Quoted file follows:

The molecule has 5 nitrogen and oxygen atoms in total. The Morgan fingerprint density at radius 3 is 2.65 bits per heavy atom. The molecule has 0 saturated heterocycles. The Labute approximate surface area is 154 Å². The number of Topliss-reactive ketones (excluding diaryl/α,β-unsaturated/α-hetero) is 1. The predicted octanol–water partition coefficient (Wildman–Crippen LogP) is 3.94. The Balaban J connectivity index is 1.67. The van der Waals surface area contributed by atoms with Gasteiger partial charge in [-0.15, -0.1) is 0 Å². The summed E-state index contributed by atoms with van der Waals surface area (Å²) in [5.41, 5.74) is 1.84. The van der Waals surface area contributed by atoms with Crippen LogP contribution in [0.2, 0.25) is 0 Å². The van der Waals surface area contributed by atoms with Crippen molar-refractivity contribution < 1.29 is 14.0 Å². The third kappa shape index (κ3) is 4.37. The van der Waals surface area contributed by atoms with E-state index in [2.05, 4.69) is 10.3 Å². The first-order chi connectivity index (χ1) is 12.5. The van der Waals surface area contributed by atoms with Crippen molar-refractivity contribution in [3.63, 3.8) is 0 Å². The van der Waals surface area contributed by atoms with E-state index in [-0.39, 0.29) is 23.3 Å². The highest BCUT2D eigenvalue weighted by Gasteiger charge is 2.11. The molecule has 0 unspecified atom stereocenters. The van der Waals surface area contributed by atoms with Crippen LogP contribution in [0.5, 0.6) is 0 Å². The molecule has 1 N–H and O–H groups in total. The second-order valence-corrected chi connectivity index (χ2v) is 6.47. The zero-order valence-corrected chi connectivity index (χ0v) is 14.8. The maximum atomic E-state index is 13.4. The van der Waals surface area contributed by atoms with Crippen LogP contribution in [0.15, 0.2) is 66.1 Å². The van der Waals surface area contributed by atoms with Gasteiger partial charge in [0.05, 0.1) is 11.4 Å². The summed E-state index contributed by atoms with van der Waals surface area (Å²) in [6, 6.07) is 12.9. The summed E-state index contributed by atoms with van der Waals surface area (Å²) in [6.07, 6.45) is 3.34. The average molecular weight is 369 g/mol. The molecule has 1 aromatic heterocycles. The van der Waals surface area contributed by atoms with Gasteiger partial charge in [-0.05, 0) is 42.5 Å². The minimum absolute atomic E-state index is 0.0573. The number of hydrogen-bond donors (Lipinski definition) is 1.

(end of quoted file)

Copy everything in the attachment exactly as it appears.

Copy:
The molecule has 5 nitrogen and oxygen atoms in total. The Morgan fingerprint density at radius 3 is 2.65 bits per heavy atom. The molecule has 0 saturated heterocycles. The Labute approximate surface area is 154 Å². The number of Topliss-reactive ketones (excluding diaryl/α,β-unsaturated/α-hetero) is 1. The predicted octanol–water partition coefficient (Wildman–Crippen LogP) is 3.94. The Balaban J connectivity index is 1.67. The van der Waals surface area contributed by atoms with Gasteiger partial charge in [-0.15, -0.1) is 0 Å². The summed E-state index contributed by atoms with van der Waals surface area (Å²) in [5.41, 5.74) is 1.84. The van der Waals surface area contributed by atoms with Crippen LogP contribution in [0.2, 0.25) is 0 Å². The van der Waals surface area contributed by atoms with Crippen molar-refractivity contribution < 1.29 is 14.0 Å². The third kappa shape index (κ3) is 4.37. The van der Waals surface area contributed by atoms with E-state index in [2.05, 4.69) is 10.3 Å². The first-order chi connectivity index (χ1) is 12.5. The van der Waals surface area contributed by atoms with Crippen molar-refractivity contribution in [3.63, 3.8) is 0 Å². The van der Waals surface area contributed by atoms with E-state index in [-0.39, 0.29) is 23.3 Å². The highest BCUT2D eigenvalue weighted by Gasteiger charge is 2.11. The molecule has 0 unspecified atom stereocenters. The van der Waals surface area contributed by atoms with Crippen LogP contribution in [0.5, 0.6) is 0 Å². The molecule has 1 N–H and O–H groups in total. The second-order valence-corrected chi connectivity index (χ2v) is 6.47. The zero-order valence-corrected chi connectivity index (χ0v) is 14.8. The maximum atomic E-state index is 13.4. The van der Waals surface area contributed by atoms with Crippen LogP contribution in [0.15, 0.2) is 66.1 Å². The van der Waals surface area contributed by atoms with Gasteiger partial charge in [0.05, 0.1) is 11.4 Å². The summed E-state index contributed by atoms with van der Waals surface area (Å²) in [6, 6.07) is 12.9. The summed E-state index contributed by atoms with van der Waals surface area (Å²) in [6.07, 6.45) is 3.34. The average molecular weight is 369 g/mol. The molecule has 1 aromatic heterocycles. The van der Waals surface area contributed by atoms with Gasteiger partial charge in [-0.05, 0) is 42.5 Å². The minimum absolute atomic E-state index is 0.0573. The number of hydrogen-bond donors (Lipinski definition) is 1.